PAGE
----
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The BBC's Daniel Boettcher
"Manufacturers of designer goods claim supermarket sales tarnish the image of their brands"
 real 56k

Alan Christie, Levi Strauss and David Sawday, Tesco
discuss the arguments for and against Tesco selling Levi jeans
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Thursday, 5 April, 2001, 09:23 GMT 10:23 UK
Tesco claims jeans victory over Levi's
man buying levis jeans
Stores offer savings on designer brands
By BBC consumer affairs correspondent Daniel Boettcher

The supermarket chain Tesco is claiming a victory in a long-running battle to be allowed to sell cut-price designer brands in its stores.

The European Court of Justice, considering a test case between the company and clothes manufacturer Levi Strauss, appeared to accept on Thursday, that traders such as Tesco should have their interests considered.

"This is a key victory for consumers in Britain," Chris Leake, a spokesman for the retailer told BBC News Online.

"Unless a British court decides the European Court is talking nonsense, which is highly unlikely, then we are perfectly OK to continue."

But a EC spokesman said the legal opinion was "complex and confusing" and gave no clear indication of how the law on trade marks should be interpreted.

"It's not immediately clear what the implications are going to be," he said.

And Levi's itself put an entirely different interpretation on events saying that the European Court "has today reaffirmed the existing right of trade mark owners to control imports of their branded products into the European Economic area".

It said it is only when trademark owners waive that right that so-called 'parallel importers' rights - such as Tesco's - have to be considered.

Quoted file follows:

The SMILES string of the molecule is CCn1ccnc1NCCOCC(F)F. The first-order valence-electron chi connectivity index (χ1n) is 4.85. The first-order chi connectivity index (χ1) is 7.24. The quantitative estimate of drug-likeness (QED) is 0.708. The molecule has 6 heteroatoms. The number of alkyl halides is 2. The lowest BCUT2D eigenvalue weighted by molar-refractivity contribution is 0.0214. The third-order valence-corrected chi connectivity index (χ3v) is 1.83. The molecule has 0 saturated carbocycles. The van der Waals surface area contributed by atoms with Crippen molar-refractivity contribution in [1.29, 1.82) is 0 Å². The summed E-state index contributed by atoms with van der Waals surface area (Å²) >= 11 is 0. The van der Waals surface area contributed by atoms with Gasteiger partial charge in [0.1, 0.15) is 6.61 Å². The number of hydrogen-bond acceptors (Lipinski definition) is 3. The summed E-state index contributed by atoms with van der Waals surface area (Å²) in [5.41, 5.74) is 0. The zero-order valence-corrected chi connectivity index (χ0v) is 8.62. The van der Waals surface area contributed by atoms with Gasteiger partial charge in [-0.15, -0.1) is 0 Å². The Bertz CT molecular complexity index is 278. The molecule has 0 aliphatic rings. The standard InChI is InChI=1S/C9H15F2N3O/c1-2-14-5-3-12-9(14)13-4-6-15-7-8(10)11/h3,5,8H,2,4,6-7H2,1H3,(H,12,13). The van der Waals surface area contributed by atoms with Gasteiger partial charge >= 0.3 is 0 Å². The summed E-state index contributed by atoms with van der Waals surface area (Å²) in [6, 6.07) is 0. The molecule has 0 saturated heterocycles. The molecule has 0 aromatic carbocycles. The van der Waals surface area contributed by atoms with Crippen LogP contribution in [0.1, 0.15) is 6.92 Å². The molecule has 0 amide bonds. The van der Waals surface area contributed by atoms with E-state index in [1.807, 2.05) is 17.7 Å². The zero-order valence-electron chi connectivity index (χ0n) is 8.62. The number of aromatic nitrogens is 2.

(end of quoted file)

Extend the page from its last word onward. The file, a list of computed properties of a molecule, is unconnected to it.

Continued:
"Levi Strauss, of course, has not waved its right," the company said.

After the European Court makes its full ruling, the case is due to go back to the UK courts.

"Levi Strauss & Co welcome this," Levi's said.

Mr Leake, for Tesco, added that the retailer would now be looking to other markets, such as the US, to satisfy the demand from its consumers.

"We're convinced we can continue giving great value for our customers," he said.

Jeans and beans

Supermarkets have been keen to branch out beyond their traditional lines - next to the shelves of bread and beans they are now stocking electrical goods, mobile phones and clothes, some from top design names.

But the manufacturers of some of those products are not keen to see their brands in supermarket aisles, especially as the prices are often lower than those charged by approved retailers.

You've got to be allowed the choice to go to a supermarket and save 20-30

Simon Soffe
Levi Strauss has been locked in a protracted legal battle with Tesco which has been buying cheap, though genuine, Levi's jeans from outside the European Union, then selling them in its stores.

Tesco spokesman Simon Soffe said: "If you want to go to a specialist shop that's great - but you've got to be allowed the choice to go to a supermarket and save 20-30.

"At the moment the brands are trying to stop that choice - that's not right and we need to get that changed."

But Alan Christie, from Levi Strauss, said selling its jeans in supermarkets undermined the brand, making it less attractive to its customers.

"For us it's how the consumer sees Levi's jeans when they go out shopping on a Saturday afternoon.

"Do they get the presentation they expect to receive, do they get the customer service they're entitled to receive?"

In the case before the European Court of Justice, the company argued that retailers buying its goods from suppliers abroad and then re-selling them without permission, are breaking the law.

The final decision by the European Court is due to be made later in the summer.

The matter would then go back to the British courts.

If Tesco wins the case, the floodgates would be open for more cut-price branded goods for the UK consumer.

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See also:

16 Jan 01 | Business
Tesco confident in jeans battle
16 Jan 01 | Business
Jeans battle goes to court
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